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Cerebral palsy is a group of disorders affecting the body’s motor functions. Some cerebral palsy patients suffer from seizures, which can range in length and severity. There have been many cases of positive results stemming from treatment with anticonvulsant medication for cerebral palsy.
Anticonvulsants work in the brain to suppress abnormal or hyperactive brain activity. The seizures suffered by cerebral palsy patients are typically caused by overloads of “messages” sent from the brain to the nerves and muscles. Anticonvulsants help in stopping these seizures in cerebral palsy sufferers by blocking these messages.
Most seizures that happen in cerebral palsy patients are either complex-partial or tonic-clonic (aka grand mal). Seizures are fairly common in cerebral palsy patients, up to one quarter have tonic-clonic seizures and about half of people with cerebral palsy have complex-partial seizures.
Tonic-clonic seizures usually involve a full loss of motor function. The person falls to the ground after briefly crying out. Their muscles become very tight and stiff and their hands and feet begin to twitch. Afterwards, the person may be confused for some time that can be up to a few weeks.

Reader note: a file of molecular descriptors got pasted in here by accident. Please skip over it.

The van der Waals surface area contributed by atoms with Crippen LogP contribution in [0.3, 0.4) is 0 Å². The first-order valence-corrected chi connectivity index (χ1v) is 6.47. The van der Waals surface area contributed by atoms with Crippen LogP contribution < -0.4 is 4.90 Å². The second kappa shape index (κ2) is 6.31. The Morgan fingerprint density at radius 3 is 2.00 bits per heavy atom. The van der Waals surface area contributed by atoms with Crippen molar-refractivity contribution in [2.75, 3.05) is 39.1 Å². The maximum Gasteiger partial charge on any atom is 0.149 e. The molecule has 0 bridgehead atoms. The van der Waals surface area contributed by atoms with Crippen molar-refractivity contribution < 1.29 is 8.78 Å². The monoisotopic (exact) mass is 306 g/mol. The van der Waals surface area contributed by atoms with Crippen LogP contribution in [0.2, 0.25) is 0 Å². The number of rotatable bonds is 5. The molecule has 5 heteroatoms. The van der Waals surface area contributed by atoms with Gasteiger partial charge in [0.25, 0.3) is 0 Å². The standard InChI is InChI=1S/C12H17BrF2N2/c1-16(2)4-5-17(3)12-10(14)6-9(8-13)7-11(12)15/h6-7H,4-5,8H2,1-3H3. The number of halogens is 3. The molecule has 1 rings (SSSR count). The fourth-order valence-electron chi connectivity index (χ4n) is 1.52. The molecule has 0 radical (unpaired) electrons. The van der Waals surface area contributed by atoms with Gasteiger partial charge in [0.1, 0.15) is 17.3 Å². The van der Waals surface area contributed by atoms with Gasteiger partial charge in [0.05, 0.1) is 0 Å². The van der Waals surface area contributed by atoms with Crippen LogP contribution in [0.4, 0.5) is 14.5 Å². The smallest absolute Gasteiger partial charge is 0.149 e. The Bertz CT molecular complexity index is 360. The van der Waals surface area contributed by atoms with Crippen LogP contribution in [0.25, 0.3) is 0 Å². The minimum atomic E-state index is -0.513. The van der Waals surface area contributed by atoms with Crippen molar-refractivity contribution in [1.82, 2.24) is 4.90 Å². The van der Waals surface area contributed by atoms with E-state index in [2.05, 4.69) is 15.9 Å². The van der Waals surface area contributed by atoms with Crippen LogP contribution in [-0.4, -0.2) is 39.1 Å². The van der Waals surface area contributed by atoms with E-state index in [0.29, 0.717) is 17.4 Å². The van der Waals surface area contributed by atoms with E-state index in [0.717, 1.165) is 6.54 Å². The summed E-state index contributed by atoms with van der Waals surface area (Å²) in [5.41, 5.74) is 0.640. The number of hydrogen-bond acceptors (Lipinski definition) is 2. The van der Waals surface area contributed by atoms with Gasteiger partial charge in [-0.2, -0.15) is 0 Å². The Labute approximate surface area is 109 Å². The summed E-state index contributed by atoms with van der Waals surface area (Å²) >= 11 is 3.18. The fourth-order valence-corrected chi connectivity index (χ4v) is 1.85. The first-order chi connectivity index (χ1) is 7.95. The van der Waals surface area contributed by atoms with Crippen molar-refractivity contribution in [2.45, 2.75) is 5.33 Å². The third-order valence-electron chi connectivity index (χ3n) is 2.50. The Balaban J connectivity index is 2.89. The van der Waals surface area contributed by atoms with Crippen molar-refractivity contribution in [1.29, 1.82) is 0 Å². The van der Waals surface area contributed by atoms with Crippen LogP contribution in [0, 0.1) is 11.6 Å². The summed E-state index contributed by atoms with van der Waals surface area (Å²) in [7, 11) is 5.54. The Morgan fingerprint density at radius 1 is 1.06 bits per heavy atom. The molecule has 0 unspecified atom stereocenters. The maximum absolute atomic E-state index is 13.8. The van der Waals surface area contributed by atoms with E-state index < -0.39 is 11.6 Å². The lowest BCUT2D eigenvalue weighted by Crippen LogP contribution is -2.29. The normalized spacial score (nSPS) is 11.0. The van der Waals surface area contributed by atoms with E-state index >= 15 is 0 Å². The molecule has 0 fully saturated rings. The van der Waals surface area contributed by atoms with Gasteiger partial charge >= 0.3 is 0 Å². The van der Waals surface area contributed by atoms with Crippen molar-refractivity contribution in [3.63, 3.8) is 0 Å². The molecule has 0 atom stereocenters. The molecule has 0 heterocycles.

A complex partial seizure doesn’t involve the convulsions that a tonic-clonic seizure has. Some complex partial seizures may lead to grand mal seizures. A complex partial seizure manifests in varying degrees of severity but is usually marked by a partial lack of consciousness. This may be as slight as being forgetful, but may be as serious as to cause impaired walking. Most people who suffer a complex partial seizure do not remember the event.
Anticonvulsants help stem these seizures in cerebral palsy patients. There are different types of anticonvulsant medications available but the most typical fall generally into the families of barbiturates and benzodiazepines. Examples of anticonvulsants include Topamax, Lamictal, Trileptal, Zonegran, and Neurontin.
These anticonvulsants tend to limit the excessive electrical activity that occurs in cerebral palsy related seizures. There have been many successes in treating these seizures with anticonvulsants.
Side effects of anticonvulsant medication include drowsiness, dizziness, irritability, confusion, vomiting, uncontrolled eye movements, gingivitis, and itching or a rash. Anticonvulsants may also interact negatively with other medications that you may be taking.
In all cases, discuss any medication with a doctor and ensure that any prescription is based on the personal and unique set of circumstances surrounding the cerebral palsy symptoms. Anticonvulsants for cerebral palsy may provide welcome relief from repeated seizure incidents.